Brittany Colton discusses the unauthorized removal of the corpse of Julie Mott from a Texas funeral home in August and concludes that the removal violates Texas Penal Code § 42.08(a) which is triggered if a person "carries away, or treats in an offensive manner a human corpse."

Sabrina Huffman examines the discovery of 11 decomposing bodies in a Toledo, Ohio funeral home and the decision to charge the funeral director, Robert Tate, with abuse of corpse under Ohio Revised Code 2927.01. Unlike the Texas statute, Ohio follows the Model Penal Code approach to abuse of corpse, which simply refers to treatment that would "outrage reasonable community sensibilities" or "reasonable family sensibilities."

Katie McAbee discusses the same Ohio statute, this time in the context of an Ohio man who murdered his girlfriend and then stashed her remains in a closet before interring her in a shallow grave. McAbee and Huffman both refer to Ohio court decisions that conclude that the Ohio statute is not unconstitutionally vague, but McAbee questions those holdings and advocates for Ohio to abandon the Model Penal Code approach and adopt a more concrete statute like New Jersey's, which is triggered if a person "unlawfully disturbs, moves, or conceals human remains."

Katie Ott also discusses the Ohio abuse of corpse statute (seriously, what's going on in Ohio??) in the context of a funeral home which misplaced a body and then displayed the wrong set of remains at a viewing. The family has sued and Ott asks whether the funeral home's actions also violate the abuse of corpse statute.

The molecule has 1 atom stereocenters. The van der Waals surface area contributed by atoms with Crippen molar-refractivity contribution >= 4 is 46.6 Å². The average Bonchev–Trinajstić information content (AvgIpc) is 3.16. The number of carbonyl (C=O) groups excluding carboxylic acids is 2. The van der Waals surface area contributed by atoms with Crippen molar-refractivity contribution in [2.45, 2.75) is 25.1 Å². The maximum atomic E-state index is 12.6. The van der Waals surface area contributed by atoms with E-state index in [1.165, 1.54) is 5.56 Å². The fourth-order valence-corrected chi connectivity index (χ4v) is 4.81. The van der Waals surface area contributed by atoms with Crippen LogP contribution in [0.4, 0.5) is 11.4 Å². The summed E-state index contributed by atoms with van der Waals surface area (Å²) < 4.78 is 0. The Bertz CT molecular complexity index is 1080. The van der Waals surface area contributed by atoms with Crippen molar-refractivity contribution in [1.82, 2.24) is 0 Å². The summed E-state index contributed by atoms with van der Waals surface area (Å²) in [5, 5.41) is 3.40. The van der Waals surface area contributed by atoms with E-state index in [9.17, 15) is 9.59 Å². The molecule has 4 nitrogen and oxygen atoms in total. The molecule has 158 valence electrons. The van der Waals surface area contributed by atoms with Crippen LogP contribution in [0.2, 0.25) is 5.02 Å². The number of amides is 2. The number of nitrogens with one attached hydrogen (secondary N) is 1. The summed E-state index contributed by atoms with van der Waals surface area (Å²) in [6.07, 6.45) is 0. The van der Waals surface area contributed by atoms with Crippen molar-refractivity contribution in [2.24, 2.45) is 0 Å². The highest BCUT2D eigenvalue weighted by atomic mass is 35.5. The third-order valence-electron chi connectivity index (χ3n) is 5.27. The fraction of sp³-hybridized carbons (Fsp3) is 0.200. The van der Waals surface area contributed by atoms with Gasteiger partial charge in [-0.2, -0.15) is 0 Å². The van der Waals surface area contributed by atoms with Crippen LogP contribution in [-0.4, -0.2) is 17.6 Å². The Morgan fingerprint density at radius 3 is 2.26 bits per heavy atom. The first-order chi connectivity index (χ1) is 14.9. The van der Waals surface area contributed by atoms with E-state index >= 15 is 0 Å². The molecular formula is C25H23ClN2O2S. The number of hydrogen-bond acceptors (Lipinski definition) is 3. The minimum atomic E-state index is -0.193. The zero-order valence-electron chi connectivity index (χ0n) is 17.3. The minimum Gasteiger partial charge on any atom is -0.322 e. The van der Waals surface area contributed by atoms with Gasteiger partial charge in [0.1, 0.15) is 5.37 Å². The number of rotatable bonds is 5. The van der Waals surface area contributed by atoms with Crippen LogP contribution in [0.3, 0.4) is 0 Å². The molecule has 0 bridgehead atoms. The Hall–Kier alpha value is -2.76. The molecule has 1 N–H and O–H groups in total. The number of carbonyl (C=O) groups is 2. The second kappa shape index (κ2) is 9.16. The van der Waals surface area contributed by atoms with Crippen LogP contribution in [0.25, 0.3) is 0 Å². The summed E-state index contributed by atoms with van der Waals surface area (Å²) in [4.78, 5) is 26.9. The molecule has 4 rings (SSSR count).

Finally, Shawn Briggs-Seward illustrates how difficult it may be to determine "reasonable" community or family sensibilities as she examines two reported cases involving the cremated remains (cremains) of Keith Richards' father and Tupac Shakur. These cases are particularly interesting because they both death with cremains, not intact human remains. Briggs-Seward asks whether abuse of corpse statutes should apply in such cases.

These five blog posts demonstrate the continuing relevance of the little-known abuse of corpse statutes in American law. They also demonstrate the uncertainty regarding the application and enforcement of these statutes. All of the different formulations of the crime speak to the same idea—human remains should be treated with respect. But states vary significantly in terms of what that means.

Tanya Marsh

"Body Snatching" in Texas